JD: Actually, a few months ago, when we were in lockdown, I was painting everyday. At one point I was making five paintings a week. This went on for about a month. I would often go back and paint over those paintings too, so I actually created more than what’s physically out there. So in terms of creative block, sometimes I get stuck on figuring out whatC exactly I’m trying to portray or I get stuck wondering if it should have a meaning at all. Sometimes I won’t paint for a month if I’m particularly frustrated. It can really get you questioning your abilities when you get stuck like that. I’ve caught myself thinking “Am I even good at this anymore?” But I learned that when you get in that headspace, it’s best to just take a break. Once you clear your head, you just have to paint — just go for it and trust that something special will come out of it.

TC: What themes do you find yourself drawn to?

JD: I listen to a lot of music. So, I like to incorporate lyrics into my work. Music plays a big role in my inspiration. I could do a whole painting filled with quotes from a song if it resonates with me. My work has a lot of jazz influence as well. I like to include the actual instruments in my paintings. Sometimes, something as simple as a sound or phrase that gets stuck in my head can spin off and evolve into its own theme and inspire me to explore something new. There isn’t really a single thing that I find myself drawn to, it definitely depends on my environment and what catches my attention, but music and sound are consistent themes.

TC: Can you tell me a bit about your favourite piece?

JD: It’s hard to say because I’m my toughest critic. I’m around my work so often that I’m constantly nitpicking the details of it, so it’s constantly in flux; I can love a painting while I’m creating it and a month later I’ll change my mind. Right now though, I’ve been working on this series of paintings with a bunch of flowers, and it’s my favourite because of the meaning behind it. I start off with quick brushstrokes in the shape of a flower, then I go over it with a more precise outline of it. The contrast of the neat precise outline to the quick and messy shape of the flower is representative of us: people in society. We’re just like flowers. Even when we’re feeling messy and when we’re missing petals, someone may still look at us and see beauty like we do with flowers.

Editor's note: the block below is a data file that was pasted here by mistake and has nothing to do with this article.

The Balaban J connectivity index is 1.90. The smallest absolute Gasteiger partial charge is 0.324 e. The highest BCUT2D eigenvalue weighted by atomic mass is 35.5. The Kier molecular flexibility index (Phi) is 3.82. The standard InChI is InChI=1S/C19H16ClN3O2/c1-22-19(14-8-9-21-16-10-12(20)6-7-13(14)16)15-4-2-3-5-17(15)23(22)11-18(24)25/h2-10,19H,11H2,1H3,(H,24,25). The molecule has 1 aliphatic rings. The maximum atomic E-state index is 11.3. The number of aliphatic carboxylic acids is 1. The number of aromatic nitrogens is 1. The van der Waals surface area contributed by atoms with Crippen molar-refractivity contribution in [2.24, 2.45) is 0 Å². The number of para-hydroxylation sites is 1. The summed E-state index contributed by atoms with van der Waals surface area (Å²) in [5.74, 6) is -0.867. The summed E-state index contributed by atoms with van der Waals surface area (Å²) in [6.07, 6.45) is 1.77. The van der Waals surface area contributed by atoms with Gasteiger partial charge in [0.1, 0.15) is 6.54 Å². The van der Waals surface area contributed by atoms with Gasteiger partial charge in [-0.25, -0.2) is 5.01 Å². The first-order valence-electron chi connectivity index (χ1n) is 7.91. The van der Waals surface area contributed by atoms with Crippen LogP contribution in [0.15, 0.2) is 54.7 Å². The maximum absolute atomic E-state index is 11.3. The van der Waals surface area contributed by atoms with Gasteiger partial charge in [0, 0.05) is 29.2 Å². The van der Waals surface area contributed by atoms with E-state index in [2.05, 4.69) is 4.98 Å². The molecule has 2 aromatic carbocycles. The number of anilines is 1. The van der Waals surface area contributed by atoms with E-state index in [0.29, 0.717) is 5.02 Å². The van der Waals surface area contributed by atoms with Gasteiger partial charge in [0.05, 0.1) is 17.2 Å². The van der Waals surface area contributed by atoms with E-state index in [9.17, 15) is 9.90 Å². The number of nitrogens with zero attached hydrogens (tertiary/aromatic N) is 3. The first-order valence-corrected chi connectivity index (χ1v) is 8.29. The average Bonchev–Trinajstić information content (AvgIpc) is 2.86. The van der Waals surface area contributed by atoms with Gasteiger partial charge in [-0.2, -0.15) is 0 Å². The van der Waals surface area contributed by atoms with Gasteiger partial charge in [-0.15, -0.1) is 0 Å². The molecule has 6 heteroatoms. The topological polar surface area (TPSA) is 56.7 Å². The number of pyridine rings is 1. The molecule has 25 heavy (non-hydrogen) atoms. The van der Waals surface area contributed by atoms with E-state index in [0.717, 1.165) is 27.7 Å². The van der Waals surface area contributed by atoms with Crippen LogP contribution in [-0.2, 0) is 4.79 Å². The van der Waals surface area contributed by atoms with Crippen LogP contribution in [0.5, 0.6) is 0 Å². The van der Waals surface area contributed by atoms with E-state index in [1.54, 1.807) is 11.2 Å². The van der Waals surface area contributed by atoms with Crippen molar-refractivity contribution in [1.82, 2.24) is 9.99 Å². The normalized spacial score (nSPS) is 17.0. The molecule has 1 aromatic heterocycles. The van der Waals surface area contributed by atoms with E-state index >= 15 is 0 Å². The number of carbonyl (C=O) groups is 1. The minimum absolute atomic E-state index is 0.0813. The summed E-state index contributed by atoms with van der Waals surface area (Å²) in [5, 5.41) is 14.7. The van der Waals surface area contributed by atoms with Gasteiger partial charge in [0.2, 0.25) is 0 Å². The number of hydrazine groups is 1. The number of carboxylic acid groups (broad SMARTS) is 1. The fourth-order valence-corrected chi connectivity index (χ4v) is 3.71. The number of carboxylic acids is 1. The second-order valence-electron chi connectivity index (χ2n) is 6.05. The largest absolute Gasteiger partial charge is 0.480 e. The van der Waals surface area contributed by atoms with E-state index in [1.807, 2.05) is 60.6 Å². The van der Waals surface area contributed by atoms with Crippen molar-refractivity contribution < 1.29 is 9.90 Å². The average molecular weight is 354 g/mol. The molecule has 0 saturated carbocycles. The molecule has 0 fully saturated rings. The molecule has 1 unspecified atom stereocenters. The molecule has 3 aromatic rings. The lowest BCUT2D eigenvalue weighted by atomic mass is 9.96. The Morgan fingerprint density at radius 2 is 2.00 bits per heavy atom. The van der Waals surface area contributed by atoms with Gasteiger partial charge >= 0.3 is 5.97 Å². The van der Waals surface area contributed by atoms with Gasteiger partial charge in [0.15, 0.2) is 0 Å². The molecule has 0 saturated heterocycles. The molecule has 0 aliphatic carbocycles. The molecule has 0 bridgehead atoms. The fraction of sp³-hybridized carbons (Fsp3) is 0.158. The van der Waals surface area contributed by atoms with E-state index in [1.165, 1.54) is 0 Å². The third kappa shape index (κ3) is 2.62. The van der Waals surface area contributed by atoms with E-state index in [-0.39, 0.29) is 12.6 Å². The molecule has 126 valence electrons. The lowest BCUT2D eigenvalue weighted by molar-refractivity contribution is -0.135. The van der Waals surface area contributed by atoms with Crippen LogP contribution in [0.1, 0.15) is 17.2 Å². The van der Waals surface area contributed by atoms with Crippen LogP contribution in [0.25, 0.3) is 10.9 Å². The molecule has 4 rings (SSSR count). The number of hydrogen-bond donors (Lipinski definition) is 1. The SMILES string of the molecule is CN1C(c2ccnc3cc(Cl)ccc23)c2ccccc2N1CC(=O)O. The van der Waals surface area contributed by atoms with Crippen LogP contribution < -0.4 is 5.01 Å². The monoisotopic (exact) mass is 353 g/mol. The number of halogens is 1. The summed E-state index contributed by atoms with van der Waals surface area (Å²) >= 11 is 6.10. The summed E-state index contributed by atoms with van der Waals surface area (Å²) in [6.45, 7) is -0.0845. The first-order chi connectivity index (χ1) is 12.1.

The Dark Clouds of Reality by Jordan Daniele

TC: What does being an artist mean to you?

JD: Anyone can be an artist. Of course, it does take some degree of skill for certain types of artwork, but mostly it takes a specific mindset. You have to be ready to take the rawest emotions and thoughts you experience and translate [them] into something tangible. There are so many people who are artists and don’t even know it yet because they haven’t given it a shot. At the end of the day, you just have to be creative and express yourself to the fullest. 

For more information about Daniele or to explore his work, please visit his Instagram page @artistjordandaniele.

Visuals courtesy Jordan Daniele


Keep your eyes on LUMINOUS

 Rookie K-Pop Group LUMINOUS talk about their first comeback “All eyes down (advance)”

K-pop quartet LUMINOUS shine bright — wear sunglasses if you need to.

Youngbin (23) is the leader, lead vocalist, and a dancer. He was a contestant on the popular reality survival competition show Produce X 101 . Suil (22) is a rapper, dancer, and sub-vocal in the group. Steven (22) is Korean but hails from Sydney, Australia. He’s a rapper and sub-vocal, and like Youngbin, he was a contestant on Produce X 101 . Woobin (21) is the main vocalist and “maknae” (youngest) of the group.